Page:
Behind her, Healing Way, which plans to open soon, after winning a long court battle against residents and elected officials, still looked vacant.
Its windows were covered in brown paper. There was no signage. The open house was as shrouded in secrecy as the proposed clinic has been since its legal battle began in 2011. Only five people showed up.
"I grabbed the blade," Lopez said. "The man hit me in the face, hard. I screamed my husband's name. The man got scared and ran away."
The stab wound was inches from her heart. She is lucky to be alive.
Lopez's daughter Kayla, 13, said, "I'm worried every day now. I'm terrified. My little brother Marc, who is 12, walks to school and walks to the [Holmesburg] library, right past this place."
Healing Way, on Frankford Avenue near Decatur Street, is within a block of two day-care centers and a church school.
"This street is like a highway for kids walking to and from [J.H.] Brown School and [Edwin] Forrest School," said Lopez's husband, Carlos.
"My kids walk to school here every day. Once the clinic opens, I'll have to walk with them. I'm all for people getting help. But not where all these children walk."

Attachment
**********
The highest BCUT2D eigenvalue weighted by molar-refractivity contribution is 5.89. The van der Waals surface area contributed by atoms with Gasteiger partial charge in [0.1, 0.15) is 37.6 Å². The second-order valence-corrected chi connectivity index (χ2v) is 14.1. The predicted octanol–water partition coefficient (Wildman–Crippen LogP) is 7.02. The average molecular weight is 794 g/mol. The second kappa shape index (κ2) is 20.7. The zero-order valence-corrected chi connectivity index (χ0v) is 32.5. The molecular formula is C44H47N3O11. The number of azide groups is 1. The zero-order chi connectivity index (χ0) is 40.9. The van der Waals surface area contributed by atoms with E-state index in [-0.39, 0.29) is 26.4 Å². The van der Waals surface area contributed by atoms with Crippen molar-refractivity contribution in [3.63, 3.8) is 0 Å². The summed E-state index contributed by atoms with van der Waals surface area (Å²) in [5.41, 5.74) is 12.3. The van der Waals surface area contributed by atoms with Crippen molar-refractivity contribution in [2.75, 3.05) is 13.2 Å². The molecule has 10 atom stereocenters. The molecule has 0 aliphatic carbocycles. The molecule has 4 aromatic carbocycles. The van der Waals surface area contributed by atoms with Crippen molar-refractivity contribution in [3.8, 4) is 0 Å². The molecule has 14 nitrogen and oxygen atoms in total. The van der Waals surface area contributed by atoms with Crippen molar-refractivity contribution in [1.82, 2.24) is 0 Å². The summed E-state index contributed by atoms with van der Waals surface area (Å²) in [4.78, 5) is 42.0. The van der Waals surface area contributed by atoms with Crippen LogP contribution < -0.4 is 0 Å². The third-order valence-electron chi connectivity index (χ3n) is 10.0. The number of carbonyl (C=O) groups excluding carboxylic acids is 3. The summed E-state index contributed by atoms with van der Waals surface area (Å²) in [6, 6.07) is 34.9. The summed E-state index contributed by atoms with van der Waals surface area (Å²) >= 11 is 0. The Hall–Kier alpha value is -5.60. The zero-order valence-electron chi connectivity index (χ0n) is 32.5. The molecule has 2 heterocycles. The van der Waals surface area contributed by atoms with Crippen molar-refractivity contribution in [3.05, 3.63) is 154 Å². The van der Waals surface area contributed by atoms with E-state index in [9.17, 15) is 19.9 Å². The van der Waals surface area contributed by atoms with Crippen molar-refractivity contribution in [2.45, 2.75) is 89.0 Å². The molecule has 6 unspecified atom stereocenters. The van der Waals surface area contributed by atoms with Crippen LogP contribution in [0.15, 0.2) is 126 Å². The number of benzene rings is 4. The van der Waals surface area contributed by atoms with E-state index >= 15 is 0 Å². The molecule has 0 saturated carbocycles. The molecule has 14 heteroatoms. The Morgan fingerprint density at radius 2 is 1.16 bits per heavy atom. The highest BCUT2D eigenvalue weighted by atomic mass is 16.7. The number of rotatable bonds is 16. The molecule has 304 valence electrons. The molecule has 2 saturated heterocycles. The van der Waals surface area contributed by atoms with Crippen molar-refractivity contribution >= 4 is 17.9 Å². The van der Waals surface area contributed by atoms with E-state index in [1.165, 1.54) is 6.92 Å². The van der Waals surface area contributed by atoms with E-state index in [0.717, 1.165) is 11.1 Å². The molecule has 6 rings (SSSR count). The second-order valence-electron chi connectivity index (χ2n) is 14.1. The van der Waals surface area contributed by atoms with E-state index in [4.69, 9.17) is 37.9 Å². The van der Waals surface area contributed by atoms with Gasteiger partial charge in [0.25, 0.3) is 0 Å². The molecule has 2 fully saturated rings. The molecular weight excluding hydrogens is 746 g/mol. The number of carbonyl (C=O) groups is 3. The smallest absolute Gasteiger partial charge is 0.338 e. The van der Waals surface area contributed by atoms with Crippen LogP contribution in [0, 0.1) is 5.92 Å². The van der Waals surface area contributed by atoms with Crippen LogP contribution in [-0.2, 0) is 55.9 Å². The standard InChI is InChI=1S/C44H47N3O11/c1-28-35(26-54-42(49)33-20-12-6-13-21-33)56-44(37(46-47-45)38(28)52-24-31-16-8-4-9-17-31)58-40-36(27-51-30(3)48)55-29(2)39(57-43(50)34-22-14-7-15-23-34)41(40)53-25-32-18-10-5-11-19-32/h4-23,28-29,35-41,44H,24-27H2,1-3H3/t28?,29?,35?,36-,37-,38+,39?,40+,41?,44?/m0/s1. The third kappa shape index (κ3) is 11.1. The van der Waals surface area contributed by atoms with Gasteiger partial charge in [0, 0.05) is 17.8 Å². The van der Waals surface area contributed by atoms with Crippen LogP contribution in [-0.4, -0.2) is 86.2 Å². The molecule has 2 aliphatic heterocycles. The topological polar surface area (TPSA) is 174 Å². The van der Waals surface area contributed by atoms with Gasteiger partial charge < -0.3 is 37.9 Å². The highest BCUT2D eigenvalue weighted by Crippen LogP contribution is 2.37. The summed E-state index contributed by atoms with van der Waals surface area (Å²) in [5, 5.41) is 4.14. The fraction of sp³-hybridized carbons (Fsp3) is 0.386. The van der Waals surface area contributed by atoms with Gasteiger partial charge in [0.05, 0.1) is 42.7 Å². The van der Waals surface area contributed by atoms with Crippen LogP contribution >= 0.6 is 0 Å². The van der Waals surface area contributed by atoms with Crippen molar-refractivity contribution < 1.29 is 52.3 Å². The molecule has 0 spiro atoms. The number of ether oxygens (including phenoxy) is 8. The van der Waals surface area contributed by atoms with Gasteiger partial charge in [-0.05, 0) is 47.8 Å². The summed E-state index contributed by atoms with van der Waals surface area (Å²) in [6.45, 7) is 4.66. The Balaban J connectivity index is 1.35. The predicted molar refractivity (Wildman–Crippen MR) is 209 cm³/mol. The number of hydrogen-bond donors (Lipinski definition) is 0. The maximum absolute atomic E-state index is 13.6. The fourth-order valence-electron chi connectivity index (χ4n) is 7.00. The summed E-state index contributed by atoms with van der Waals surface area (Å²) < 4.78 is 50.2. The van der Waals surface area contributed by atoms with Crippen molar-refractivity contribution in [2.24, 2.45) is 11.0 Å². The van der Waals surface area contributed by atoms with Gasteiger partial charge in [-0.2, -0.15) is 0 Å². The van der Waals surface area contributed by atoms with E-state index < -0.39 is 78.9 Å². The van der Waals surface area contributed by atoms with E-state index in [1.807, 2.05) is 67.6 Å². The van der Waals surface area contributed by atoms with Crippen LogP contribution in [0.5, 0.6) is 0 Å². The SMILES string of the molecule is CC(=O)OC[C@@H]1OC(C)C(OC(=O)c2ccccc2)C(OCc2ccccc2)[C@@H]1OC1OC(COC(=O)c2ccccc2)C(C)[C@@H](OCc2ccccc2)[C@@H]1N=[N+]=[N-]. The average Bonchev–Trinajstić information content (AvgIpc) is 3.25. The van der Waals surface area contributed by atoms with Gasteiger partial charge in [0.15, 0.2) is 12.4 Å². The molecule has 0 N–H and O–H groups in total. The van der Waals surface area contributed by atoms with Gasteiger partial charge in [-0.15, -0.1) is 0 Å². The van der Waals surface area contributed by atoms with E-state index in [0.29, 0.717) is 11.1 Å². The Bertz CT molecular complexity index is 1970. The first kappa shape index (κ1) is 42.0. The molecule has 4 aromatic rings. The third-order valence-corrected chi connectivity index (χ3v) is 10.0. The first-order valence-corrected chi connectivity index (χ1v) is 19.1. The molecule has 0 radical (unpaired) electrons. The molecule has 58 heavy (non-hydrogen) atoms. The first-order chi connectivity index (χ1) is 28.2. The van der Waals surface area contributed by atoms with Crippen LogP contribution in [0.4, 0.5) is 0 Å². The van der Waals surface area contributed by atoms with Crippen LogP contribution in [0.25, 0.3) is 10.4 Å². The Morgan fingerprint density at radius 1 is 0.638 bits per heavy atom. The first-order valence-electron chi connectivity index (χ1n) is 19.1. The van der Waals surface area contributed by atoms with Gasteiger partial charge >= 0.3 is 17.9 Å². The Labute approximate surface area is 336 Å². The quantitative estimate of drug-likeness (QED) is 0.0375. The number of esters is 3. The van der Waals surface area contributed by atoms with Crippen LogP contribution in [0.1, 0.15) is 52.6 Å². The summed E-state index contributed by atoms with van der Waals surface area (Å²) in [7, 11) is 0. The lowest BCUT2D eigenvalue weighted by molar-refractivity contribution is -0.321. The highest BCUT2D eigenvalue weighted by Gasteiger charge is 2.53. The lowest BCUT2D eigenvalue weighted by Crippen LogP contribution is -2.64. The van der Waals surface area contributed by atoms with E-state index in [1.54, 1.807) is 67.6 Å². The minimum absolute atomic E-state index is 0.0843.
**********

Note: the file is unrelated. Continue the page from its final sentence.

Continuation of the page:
State Rep. Kevin Boyle, who was invited to the open house but did not attend, said, "It's an insane location for a methadone clinic.
"Unfortunately, the courts are very literal in the way they interpret the law. I don't think any of the judges who approved this location want a methadone clinic half a block away from where they live."
Boyle said the one positive is the restriction to 85 patients per day - far below the 300-plus patients originally estimated by the state Health Department, based on the clinic's square footage.
City Councilman Bobby Henon said, "The process has been bad from day one because the community vigorously opposes the clinic being in that location. We don't oppose Healing Way trying to put people back into society and making them productive."
Henon said that he and other Northeast Philadelphia public officials will put out a guide for neighborhood residents, listing who to call to report violations of loitering and criminal laws.
"It's my hope we'll be reaching out to Healing Way's principals to go over what's expected of a good neighbor in a bad location," Henon said. "My hope is they'll be good neighbors. If not, they'll be treated as bad neighbors."
On Twitter: @DanGeringer